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Is to the west of Charleton-Horethorne, very pleasant and picturesque, situated in a valley under a ridge of high hills, extending in a curve to the east and south, and commanding from one point an extensive view of all the middle part of the County, right down to the channel. Here was a large tree called Corton-Ash which was a feature and near it once stood a beacon.

In the year 1772, as some labourers were digging in the common field, in order to make an inclosure, they found an urn, which contained about two quarts of Roman coins, chiefly of Valerian, Gallienus, Aurelian, Tacitus, Florianus, and Probus: most of them were fair and plain, and were deposited in the hands of the Rev. Thomas NASH, Rector of the parish.

The Romans were therefore acquainted with the place; but the earliest account we have of it does not much preceed the Norman Conquest, when it was held by King William in demesne. "The King holds CORFU-TONE. In the time of King Edward it gelded for seven hides, the arable is seven carucates, of which in demesne are three hides and a half, and one ferding, [ten acres,] and there is one carucate, and three servants, and ten villanes, and eight cottagers, with three ploughs. There are six acres of meadow. The Wood, two furlongs long, and one furlong broad. It was and is worth feven pounds."

The manor obtained its additional title from the family of Dinham, its future owners. Oliver de Dinant came into this country with the Conqueror, out of Britanny in France where, at a place called Dinant, was the baronial castle of this ancient house. It does not say when they became possessed of Corton, but we find that in the sixth year of King John, Hawise de Dynant, and Sibyl her sister, gave to the King a horse of price, for having a precept against Oliver de Dinant, returnable before the King in 3 septiman. Michael, for the manors of Corton and Buckland (afterwards called Buckland-Dinham) both in this county, and Hartland in the county of Devon.'? The said Oliver de Dinant gave a fine of threescore marks for livery of his lordship of Buckland.

Gefferey Dinant, son of Oliver, inherited the manors of Corton and Buckland and from Henry III, obtained a charter for a market on Tuesday, and a fair yearly for three days, viz. on the eve, day, and morrow of the festival of St. Michael. He was summoned by Henry III, among many-others, to appear before the King at Bristol, on the octaves of St. Peter, well fitted with.horse and arms, to march against the Welch. He died leaving issue two sons, Oliver and Geffrey.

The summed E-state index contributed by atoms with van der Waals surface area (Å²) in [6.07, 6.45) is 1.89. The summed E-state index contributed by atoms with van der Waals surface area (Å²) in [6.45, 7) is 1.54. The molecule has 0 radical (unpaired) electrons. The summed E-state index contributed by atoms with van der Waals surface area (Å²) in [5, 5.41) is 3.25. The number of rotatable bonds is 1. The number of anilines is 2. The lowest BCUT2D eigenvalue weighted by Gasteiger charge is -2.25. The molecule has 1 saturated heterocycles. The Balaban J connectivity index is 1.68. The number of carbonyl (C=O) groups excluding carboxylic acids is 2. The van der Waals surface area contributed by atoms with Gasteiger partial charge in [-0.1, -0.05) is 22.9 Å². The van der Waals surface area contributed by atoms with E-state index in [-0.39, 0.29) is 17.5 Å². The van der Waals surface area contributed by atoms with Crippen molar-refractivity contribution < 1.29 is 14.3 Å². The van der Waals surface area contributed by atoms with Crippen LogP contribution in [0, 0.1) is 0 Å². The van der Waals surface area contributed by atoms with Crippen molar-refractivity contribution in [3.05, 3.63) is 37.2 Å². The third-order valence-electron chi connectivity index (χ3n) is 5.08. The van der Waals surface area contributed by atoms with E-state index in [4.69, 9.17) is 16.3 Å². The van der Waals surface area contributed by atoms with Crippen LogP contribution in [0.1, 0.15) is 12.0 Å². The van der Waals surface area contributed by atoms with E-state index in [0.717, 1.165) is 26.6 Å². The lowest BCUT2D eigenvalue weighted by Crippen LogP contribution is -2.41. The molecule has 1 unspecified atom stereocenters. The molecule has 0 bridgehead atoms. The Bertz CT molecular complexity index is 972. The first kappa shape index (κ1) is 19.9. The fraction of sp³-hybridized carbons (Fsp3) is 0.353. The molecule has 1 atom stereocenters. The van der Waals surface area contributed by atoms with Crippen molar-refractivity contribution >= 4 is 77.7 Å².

Oliver, his son and heir, had livery of his lands, and is certified to hold his manor of Buckland of the King in chief, as a member of his barony of Hartland. He procured a charter of free warren for that manor, and having been summoned to parliament among the barons.

He died leaving Josce his son and heir, twentyfour years of age, who doing his homage had livery of his lands. Which Josce died two years after, [viz. 29 Edw. I.] He married Margaret, daughter and heir of Sir Richard Hydon, by whom he was father of Sir John and Sir Oliver Diriham.

Sir John Dinham succeeded him, and married Joan daughter of Sir Guy de Brian, by whom he had issue another Sir John, who inherited the family estates. This Sir John married Muriel, one of the daughters and co-heirs of Sir Thomas Courtney, and by her had issue a son of his own name. Sir John Dinham, the third.of that name, married Elizabeth the daughter of John Lord Lovel, and possessed the lordships of Buckland and Corton, with lands in Corton, and the advowson of the church of Corton, which he held of the King by knight's service.

He was succeeded by the fourth Sir John Dinham, who married Jane the daughter and heir of Sir Richard de Arches. [8 Hen. VI.] being then a knight he was retained to serve the King in his wars with France, with eleven men at arms, and thirty-six archers. Solikewise [14 Henry VI.] to serve him again for the relief of Calais, with eleven men at arms, and seventy-two archers. He died [36 Henry VI], leaving John Lord Dinham his son and heir, twenty-eight years of age, who succeeded him in the estate; Margaret, wife of Sir Nicholas Carew; Catherine, wife of Sir Thomas Arundel of Lanherne; Elizabeth, first married to Fulk Bourchier lord Fitz-Warren, and secondly to Sir John Sapcotes; and Jane, wife of John lord Zouche.

John lord Dinham married Elizabeth, the widow of Sir John Radcliff, daughter and heir of Walter lord Fitz-Warren, and had issue Henry, who died childless. And so this manor, with the rest of his lands, came to the heirs general of his four sisters.

After this extinction of the name of Dinham, the manor of Corton was dissipated into a number of other possessors.

A mile eastward is a hamlet called Witcombe. The church is a rectory in the deanery of Marston, rated in 1292 at twenty marks. The patronage is in the lord of the manor; and the Rev. Dr. Wyndham is the present incumbent. It is dedicated to St. Andrew, stands on a rising ground, and consists of a nave, chancel, and north aile, covered with tile. On the north side of the nave is an embattled tower containing five bells. Members of the families of Brickenden and Nash, rectors of this parish, are buried here.

(Taken from - The History & Antiquities of the County of Somerset, by the Rev'd J. Collinson 1791 - Available on CD Rom from Archive CD Books)

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